ANCHORAGE, Alaska (Reuters) - Three members of a pro-gun Alaska militia plotted to kidnap or kill two law enforcement officers for every militiaman arrested or killed, in tough talk that included discussion about hanging bodies from lamp posts, a federal prosecutor said on Tuesday.
Schaeffer Cox, a fixture in the Fairbanks political scene who founded the “Alaska Peacekeepers Militia,” is on trial in Anchorage along with fellow members Coleman Barney and Lonnie Vernon on weapons and murder-conspiracy charges linked to the plot, dubbed “2-4-1.”
The men have pleaded not guilty. They face terms of up to life in prison if convicted of the most serious charges.
Evidence of the plot and the illegal weapons acquired to carry it out lay in 100 hours of recorded conversations obtained through informants, Assistant U.S. Attorney Yvonne Lamoureux said in opening statements in U.S. District Court in Anchorage.
“You’ll hear Schaeffer Cox say he wasn’t opposed to drastic and shocking things, like mailing a head to someone,” she said of the militia founder who unsuccessfully ran for the state legislature in 2008.
There was also talk of hanging bodies from lamp posts to serve as deterrent to other government officials, she said, adding that the trio became criminals when their talk turned into a detailed plot.
“What you’re not going to hear are the defendants’ own words saying any of this is a bad idea and they shouldn’t go forward,” Lamoureux said of the men, arrested in March 2011.
Authorities said at the time of their arrests that the men had collected an arsenal of illegal weapons including grenades and machine guns and were hatching a plan to kill Alaska state troopers and federal law enforcement agents.
Defense attorneys, in their opening statements, described their clients as nonviolent activists whose colorful talk has been misinterpreted. Any violent plots were instigated by government informants, not the defendants, defense attorneys said in their opening arguments.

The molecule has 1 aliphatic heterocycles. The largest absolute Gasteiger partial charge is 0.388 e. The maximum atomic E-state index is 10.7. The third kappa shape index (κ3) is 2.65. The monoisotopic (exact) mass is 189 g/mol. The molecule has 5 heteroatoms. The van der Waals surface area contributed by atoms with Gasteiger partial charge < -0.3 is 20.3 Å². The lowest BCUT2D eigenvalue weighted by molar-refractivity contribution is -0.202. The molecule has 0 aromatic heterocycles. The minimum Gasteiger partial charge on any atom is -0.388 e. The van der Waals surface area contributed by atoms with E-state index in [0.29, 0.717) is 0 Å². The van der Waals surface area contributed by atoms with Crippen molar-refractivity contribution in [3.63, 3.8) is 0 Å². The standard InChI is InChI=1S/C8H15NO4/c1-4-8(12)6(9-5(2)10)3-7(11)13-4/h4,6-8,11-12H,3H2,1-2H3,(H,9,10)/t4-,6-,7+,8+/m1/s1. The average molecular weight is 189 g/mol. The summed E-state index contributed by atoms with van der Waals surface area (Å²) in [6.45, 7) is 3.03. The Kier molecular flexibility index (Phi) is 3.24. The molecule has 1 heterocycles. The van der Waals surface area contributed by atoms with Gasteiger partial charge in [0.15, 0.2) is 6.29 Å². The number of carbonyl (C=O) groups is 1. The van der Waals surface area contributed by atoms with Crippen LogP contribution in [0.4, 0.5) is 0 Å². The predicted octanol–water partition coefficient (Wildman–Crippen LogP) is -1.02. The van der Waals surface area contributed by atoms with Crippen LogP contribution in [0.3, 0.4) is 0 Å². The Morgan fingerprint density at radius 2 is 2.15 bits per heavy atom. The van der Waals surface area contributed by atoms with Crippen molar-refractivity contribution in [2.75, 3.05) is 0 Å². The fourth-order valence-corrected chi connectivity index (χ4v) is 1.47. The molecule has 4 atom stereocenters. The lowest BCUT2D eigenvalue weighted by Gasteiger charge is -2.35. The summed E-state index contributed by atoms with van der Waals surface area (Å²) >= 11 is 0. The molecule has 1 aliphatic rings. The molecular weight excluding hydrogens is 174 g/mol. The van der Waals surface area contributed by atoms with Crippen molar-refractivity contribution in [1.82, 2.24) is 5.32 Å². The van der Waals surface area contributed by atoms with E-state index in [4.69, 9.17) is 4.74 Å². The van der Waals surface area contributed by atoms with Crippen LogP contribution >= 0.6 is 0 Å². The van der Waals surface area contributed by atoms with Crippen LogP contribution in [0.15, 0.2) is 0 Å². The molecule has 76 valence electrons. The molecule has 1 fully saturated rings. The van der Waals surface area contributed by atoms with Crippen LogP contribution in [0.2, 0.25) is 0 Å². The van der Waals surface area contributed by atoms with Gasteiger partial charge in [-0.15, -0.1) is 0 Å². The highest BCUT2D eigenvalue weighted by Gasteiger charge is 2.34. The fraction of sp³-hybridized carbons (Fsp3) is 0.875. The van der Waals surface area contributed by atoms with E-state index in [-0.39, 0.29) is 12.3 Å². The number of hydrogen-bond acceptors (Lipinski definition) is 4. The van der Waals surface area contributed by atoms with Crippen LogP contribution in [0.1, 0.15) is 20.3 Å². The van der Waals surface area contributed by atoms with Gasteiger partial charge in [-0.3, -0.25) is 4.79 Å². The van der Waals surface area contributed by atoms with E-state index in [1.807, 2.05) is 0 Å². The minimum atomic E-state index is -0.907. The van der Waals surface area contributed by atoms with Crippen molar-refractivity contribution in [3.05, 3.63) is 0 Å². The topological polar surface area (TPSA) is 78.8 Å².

“The testimony in this case will show an incredible over-reach by the government,” said Nelson Traverso, Cox’s attorney.
Before his arrest, Cox, 28, was an up-and-coming young Fairbanks Republican, an eloquent spokesman for conservative ideals and an idealistic outdoorsman and mountain climber, Traverso said.
Cox’s militia focused on gun rights and opposition to what members considered to be intrusive government regulation. Traverso said the militia was “not a revolutionary, armed front but an organization that tries to get government to listen.”
Law enforcement officials have described the militia as a loosely organized group with a small number of members, although Cox at one point claimed to have 3,500 followers in Alaska.
Barney’s attorney, Timothy Dooley, conceded there was some planning to kill federal agents but said that was a defensive contingency for fear of a repeat of the 1992 Ruby Ridge case, in which federal agents raiding the home of a white supremacist in northern Idaho killed two of the suspect’s family members.
”You will hear that not all killings are murder, not all killings are wrong,“ Dooley told the jury. The Alaska militia members did not have the mental framework to carry out murder, but to defend.”
Vernon’s attorney, a federal public defender, portrayed her client as an unsophisticated “loudmouth” and “blowhard” who fell in with the wrong crowd.
“I would submit that Lonnie Vernon is here because he has very poor taste in the people he associates with,” M.J. Haden said of the third defendant. The trial is expected to last until at least mid-summer.
Vernon and his wife, Karen, are due to go on trial in September on charges of conspiring to murder U.S. District Court Judge Ralph Beistline, who presided over a federal tax case that the Vernons lost.
Editing By Cynthia Johnston and Mohammad Zargham